The last 12 months have brought into sharp focus the extent to which media freedom is under threat. At Media Defence we see these challenges on a daily basis. In the last year, we have seen them accelerate due to the pandemic, with unscrupulous regimes introducing oppressive legal measures under the guise of tackling disinformation, using increasingly sophisticated methods to control online information, and continuing their clampdown on critical journalism.
Journalists continue to be subject to violence and this is particularly evident in the context of internal and inter-state conflicts, insurgencies and elections. There is often no accountability for these attacks, where members of the security forces or non-state actors commit acts of violence against journalists with impunity. Media Defence continues to litigate these cases before domestic and regional courts. We have recently filed a case at the European Court of Human Rights (ECtHR) on behalf of three journalists who were injured, and the brother of a journalist fixer who was killed, when Azeri armed forces bombed the town they were reporting from. We are also working with local counsel in seeking accountability for the as yet unexplained death of Cameroon journalist Samuel Wazizi while he was in detention. Wazizi had reported critically on the conduct of the conflict in the Anglophone region of Cameroon and the fact of his death was kept hidden by the authorities for almost a year.
Journalists are also facing baseless lawsuits on an unprecedented level. These lawsuits, or SLAPPs (Strategic Lawsuits Against Public Participation), are designed to intimidate journalists and others who express critical views on the behaviour of powerful individuals or corporations. The suits are often based on meritless, frivolous or exaggerated claims and are brought in order to pressure a journalist or human rights defender, rather than to vindicate a right. Elena Popa’s case is a chilling example of how SLAPPs operate. Popa set up a Facebook group to allow care workers share information on unlawful activities and warn one another about organisations and individuals. For vulnerable populations such as domestic care workers, the internet and social media platforms often serve as the primary means to gather information. However, Popa was subjected to a barrage of civil lawsuits in Romania by recruitment companies suing her in defamation. Media Defence, along with Romanian human rights lawyer Constantin Cojocariu, is now representing her at the ECtHR in order to vindicate her right to freedom of expression.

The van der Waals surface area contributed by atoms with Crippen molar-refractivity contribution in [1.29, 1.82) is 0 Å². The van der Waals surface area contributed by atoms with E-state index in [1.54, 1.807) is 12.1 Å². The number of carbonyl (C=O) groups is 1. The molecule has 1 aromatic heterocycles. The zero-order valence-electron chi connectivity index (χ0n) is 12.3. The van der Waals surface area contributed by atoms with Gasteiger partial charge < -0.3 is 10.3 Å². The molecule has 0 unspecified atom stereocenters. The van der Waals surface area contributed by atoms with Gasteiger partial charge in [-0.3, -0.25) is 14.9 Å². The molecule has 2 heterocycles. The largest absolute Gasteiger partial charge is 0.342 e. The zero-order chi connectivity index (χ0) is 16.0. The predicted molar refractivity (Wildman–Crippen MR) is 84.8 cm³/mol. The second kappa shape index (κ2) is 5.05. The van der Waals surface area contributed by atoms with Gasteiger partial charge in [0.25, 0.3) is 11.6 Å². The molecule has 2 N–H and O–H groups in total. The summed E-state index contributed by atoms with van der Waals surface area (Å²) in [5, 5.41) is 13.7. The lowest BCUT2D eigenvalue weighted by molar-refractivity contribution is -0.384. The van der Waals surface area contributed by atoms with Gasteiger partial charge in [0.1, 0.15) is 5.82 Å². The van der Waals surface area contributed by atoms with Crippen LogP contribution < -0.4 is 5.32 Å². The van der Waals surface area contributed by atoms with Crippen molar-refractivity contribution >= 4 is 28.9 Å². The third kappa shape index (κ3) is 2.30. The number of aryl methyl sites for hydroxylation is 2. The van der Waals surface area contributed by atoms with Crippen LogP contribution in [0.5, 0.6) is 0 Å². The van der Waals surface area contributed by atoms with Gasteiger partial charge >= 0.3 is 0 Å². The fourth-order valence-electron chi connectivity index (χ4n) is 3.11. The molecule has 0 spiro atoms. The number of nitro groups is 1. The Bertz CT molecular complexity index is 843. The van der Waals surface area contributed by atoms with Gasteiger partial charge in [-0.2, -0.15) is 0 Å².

A further challenge to freedom of expression, and independent journalism, comes from state efforts to control online information. Given the particularly harsh and repressive environment for traditional media in many states, the internet is often the last remaining platform for free and independent speech. However, states are increasingly cracking down on online speech in a range of different ways. In many jurisdictions, the internet is highly controlled, either through periodic blocking or ongoing filtering of websites. Often the motivation for blocking information online is transparently political, where websites and social media are periodically blocked in an attempt to stifle legitimate protests and restrict accurate press coverage. Media Defence continues to act on behalf of journalists and others who are affected by these attacks on free speech. In June 2020 the ECOWAS Court handed down an important decision for freedom of expression, digital rights, and press freedom, finding that Togo, by shutting down the Internet in 2017, acted unlawfully. Media Defence, along with Amnesty International, represented the claimants. The shutdowns took place while protestors were calling for constitutional reforms. Media Defence is also acting in a number of other cases involving internet shutdowns and social media blocking before the ECtHR and the African Commission.
The practice of independent journalism is facing enormous challenges, ranging from authoritarian regimes implementing regressive laws stifling speech to journalists being unable to make a living from their work. Media Defence remains determined to meet those challenges, including through providing emergency support to journalists and developing its strategic litigation program in order to enhance press freedom and freedom of expression around the world.
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The partnership The Global Investigative Journalism Network (GIJN) has now launched its Advisory Services microsite. This microsite builds on the network’s existing work, offering a range of resources and services to better support watchdog journalists. As part of the project, we’ll be providing legal defence to selected watchdog media organisations in partnership with GIJN. We […]
Media Defence has filed an application to the European Court on behalf of Gulnara Mehdiyeva. To read the blog summarising the case, click here. The Azeri campaign against journalists The context in which Gulnara Mehdiyeva works is a difficult one. Azerbaijan is one of the most restrictive environments for freedom of expression in the world. […]
Criminal Court in Lecce acquits journalist in case supported by Media Defence’s partner Ossigeno per L’Informazione A Lecce court has acquitted the journalist and editor in chief of the online newspaper Il Tacco d’Italia, Marilú Mastrogiovanni, of charges of aggravated defamation. Three individuals, including a former mayor and a former council member of Salento, brought […]